I just talked to a lender that prequalified me for over $1 million in financing. This is a conventional mortgage broker—not a friend, not a family member. This is a loan at the best rates available.
That’s $1 MILLION.
I don’t earn a ridiculously high salary, and I don’t have a tremendous amount of cash.
In this article, I want to talk about a reward that I did not foresee when I started investing in real estate. I want to talk about how I went from a position of approximately $0 in net worth just two and a half years ago to a position in which I am able to single-handedly purchase around a million dollars in real estate, right now, using conventional or even FHA financing.
For the foreseeable future, at least until I screw up badly or the economy collapses, I will have no problem getting access to real estate financing. This is in sharp contrast to most of my white-collar peers, for a reason that I will convey below. Please note that this article is written for investors who aspire to build real estate wealth while working a full-time job, not folks who are more on the “entrepreneurial” side of real estate investing, who fix and flip, rehab, or manage properties full-time.
See, the two things that hold most would-be part-time investors back from investing in real estate are their cash position and thus their access to financing.
In my opinion, accumulating cash is actually not too difficult. I chose to do it by systematically saving $20,000 of my first year’s wage income of just under $50,000 per year (yes, after paying taxes on that income), working hard at my job and changing jobs to earn more money over the last few years, and investing passively in index funds. While that may sound hard to some people, the fact of the matter is that pretty much anyone who works a median income job in a city that isn’t LA, SFO, or NYC can give themselves a great shot at saving up the down payment on a rental property in under two to three years. It could take less than one year if they house hack, as I did here in Denver while earning less than $50,000 per year. For example, conventional lenders will typically only lend to first-time investors if the investor can bring 15-25% down (15% on a single family rental or a duplex and 25% on a triplex or quadplex). That’s $45,000-$75,000 in cash on a $300,000 property. That’s a challenge for many people, but not for a big saver with a few years in the workforce.
Why Many People Can’t Qualify for a Rental Property Loan
If you are a saver, you will eventually have no problem coming up with the cash to put 15% to 25% down on rentals with conventional financing. But if you make the choices that many Americans make with regards to consumer spending and the purchase of a first home that stretches you to your financial limits, you will be hard pressed to make a significant rental property investment in the next few years.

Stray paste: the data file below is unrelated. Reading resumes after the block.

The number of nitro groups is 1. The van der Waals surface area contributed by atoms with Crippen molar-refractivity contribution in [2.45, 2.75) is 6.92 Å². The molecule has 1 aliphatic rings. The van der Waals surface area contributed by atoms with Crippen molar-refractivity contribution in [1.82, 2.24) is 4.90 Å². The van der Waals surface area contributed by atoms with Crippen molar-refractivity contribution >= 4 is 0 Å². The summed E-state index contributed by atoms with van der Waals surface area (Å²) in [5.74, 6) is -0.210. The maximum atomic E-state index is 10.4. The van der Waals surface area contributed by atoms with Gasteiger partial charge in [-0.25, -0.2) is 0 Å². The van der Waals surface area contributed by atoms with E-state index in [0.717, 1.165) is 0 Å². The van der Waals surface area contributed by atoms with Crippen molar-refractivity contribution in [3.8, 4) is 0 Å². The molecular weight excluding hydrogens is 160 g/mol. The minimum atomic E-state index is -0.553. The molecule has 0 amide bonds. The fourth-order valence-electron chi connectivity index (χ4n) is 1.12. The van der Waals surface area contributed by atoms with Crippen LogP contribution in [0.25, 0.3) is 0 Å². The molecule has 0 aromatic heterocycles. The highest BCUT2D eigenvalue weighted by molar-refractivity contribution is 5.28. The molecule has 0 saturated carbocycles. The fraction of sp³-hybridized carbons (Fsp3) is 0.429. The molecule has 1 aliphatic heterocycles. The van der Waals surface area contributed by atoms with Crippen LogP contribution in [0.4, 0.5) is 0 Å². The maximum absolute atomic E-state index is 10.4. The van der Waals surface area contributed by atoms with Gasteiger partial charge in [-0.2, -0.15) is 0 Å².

What does this mean in reality? Consider the following example:
Joey makes $85,000 per year and has $40,000 in lifetime savings outside of his retirement account. His lender tells him that this qualifies him for a maximum mortgage loan of approximately $400,000. The reason he is qualified for that amount, at maximum, is because the debt service, including principal, interest, taxes, and insurance, on a $400,000 loan is about $2,500 per month, or roughly 35% of his monthly paycheck.
So what does Joey do with this information? Well, he buys a $440,000 primary residence, putting roughly 10% down, and stretches himself to his absolute financial limits to live in the best home he could possibly purchase. Unfortunately, this wipes out his ability to save cash (a huge chunk of his paycheck goes to his mortgage), his current cash position (used for the downpayment), and his ability to get access to future financing (his debt to income ratio is maxed out, and lenders will no longer offer him credit unless he increases his income)!
Fast forward a year or so, and Joey now decides that he would like to achieve early financial freedom in part through real estate investing. He goes to his lender, and his lender tells him this:
“I’m sorry, but you will need 15-25% in the form of a down payment AND enough income such that you can cover both your home mortgage AND the rental property’s mortgage. It may be quite some time before we can offer you a loan for a rental property – come back to us in several years when you’ve saved up enough to get started.”
Joey is in a really bad position to begin investing in real estate. The reality of the situation is this:
If Joey wants to buy a second $400,000 property as a rental, he will need to accumulate $60,000 to $100,000 in cash to qualify for a loan.
Folks, this is the position that many BiggerPockets readers are starting in! They earn solid salaries, but have little cash accumulated and debts, like a mortgage, that inhibit their ability to borrow. Joey is forced to buy tiny rentals to get started, rentals that will have little impact on his overall financial position and that may not be available or desirable to him, depending on his location. These rentals will produce income and wealth that is insignificant relative to his wage income and are more likely to annoy him than encourage him. Unless Joey has equity in his home and is willing to leverage that to invest, he is a long way away from building significant passive income from real estate.
The Less Painful Route to Bank-Financed Rentals
But, I, Scott Trench, have avoided this predicament.
How, you ask?
By buying my first home as a house hack.
Unlike our poor friend Joey, I do not have any trouble accumulating cash or getting access to future financing. I’ve saved thousands of dollars per month compared to folks like Joey for years by house hacking and having my tenants cover all of my mortgage. I have passive real estate income. I have cash AND access to financing, all I could want.
When I go to the lender, you know what he tells me?